It was also this trade imbalance that gravitated Guinness toward politics. In 1777, he and his Dublin-based trade association successfully lobbied the Irish Parliament to stop subsidizing the import of English porter. In 1790, they got legislation passed that allowed Irish beer to compete freely and fairly with English beer…in England. As a result, Guinness became a major exporter and started rapidly expanding in the 1790s.

Guinness had other nationalist sympathies beyond his beer. Despite his protestant affiliation, he was a supporter of Catholic emancipation in Ireland, as well as traditional Gaelic arts and culture, including indigenous music and poetry.

But when Irish rebels rose up in 1798, inspired by recent revolutions in America and France, Guinness was opposed. The uprising failed and, in 1801, a new “United Kingdom of Great Britain and Ireland” was created, so as to not let the Irish get away from British overrule. Guinness supported the union. As a result, his beer became colloquially known for a time as Guinness’s Black Protestant Porter.

In the generations to come, the Guinness family would continue to consolidate the beer industry in Ireland and grow in political power, with several descendants serving as Conservative MPs and even getting the Earldom of Iveagh.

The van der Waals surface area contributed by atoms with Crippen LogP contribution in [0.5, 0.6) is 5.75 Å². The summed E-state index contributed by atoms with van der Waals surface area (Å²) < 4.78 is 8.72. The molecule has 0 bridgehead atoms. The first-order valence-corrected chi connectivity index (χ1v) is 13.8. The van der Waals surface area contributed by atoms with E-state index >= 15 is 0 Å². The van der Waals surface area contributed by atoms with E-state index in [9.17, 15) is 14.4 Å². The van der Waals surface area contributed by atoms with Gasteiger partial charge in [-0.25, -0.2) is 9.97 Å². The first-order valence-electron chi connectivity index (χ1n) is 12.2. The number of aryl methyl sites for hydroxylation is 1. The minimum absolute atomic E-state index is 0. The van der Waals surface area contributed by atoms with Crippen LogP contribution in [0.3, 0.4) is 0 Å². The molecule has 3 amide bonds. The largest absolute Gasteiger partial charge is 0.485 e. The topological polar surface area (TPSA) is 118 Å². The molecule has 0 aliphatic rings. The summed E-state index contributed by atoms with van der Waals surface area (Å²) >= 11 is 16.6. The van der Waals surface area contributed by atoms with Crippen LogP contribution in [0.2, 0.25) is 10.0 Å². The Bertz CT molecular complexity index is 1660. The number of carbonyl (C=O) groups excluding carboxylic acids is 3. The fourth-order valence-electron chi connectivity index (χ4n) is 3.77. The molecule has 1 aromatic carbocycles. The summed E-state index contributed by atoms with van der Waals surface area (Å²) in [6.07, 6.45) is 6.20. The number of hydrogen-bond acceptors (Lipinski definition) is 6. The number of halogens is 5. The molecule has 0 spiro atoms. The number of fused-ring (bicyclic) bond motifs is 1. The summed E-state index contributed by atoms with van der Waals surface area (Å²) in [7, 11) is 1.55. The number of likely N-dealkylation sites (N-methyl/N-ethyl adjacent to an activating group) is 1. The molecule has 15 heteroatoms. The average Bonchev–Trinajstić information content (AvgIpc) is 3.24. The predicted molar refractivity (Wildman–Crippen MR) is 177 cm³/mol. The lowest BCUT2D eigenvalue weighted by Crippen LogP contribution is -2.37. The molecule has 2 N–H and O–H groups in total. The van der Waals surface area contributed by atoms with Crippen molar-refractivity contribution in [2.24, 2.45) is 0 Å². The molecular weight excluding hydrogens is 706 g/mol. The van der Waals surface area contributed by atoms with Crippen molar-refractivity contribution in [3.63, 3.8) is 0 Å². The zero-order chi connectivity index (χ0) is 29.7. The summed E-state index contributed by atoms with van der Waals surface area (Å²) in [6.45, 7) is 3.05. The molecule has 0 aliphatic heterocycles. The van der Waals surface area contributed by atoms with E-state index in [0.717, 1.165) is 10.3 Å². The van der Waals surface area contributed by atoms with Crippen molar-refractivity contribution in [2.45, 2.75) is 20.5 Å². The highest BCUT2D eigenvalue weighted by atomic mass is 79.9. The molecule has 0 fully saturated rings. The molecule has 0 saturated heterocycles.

Now, when it came to his porters, Guinness was quite experimental. Brewing in those days was more an art than a science. This was years before Louis Pasteur was born. There weren’t, like, laboratories for analyzing samples of wort yet.

But over time, a few clear favorites emerged.

One was called “West Indies Porter” – which had a higher-than-usual alcohol content. That’s because it would help preserve the beer when transported overseas. This is the precursor to today’s Guinness Foreign Extra Stout, which is the kind of Guinness you’re most likely to find today in Africa (where it’s quite popular), the Caribbean, and parts of Asia.

Another was “Extra Stout Porter”, the precursor to today’s Extra Stout. Sold today in Ireland, the UK, and North America, Extra Stout can only be bought in bottles. In fact, bottled beer is a mass production phenomenon that Guinness Brewing made big. It’s a tradition of Guinness that’s sort of surprising. This was the kind of beer you would have associated with the Guinness label, right up until the 1960s.

But in the late 1950s, a scientist named Michael Ash figured out how to introduce nitrogenation to Guinness, giving it a much longer-lasting froth at the top. As a result, the company was able to introduce a new recipe – Guinness Draught – a more bitter beer, made to taste rich and smooth thanks to the froth.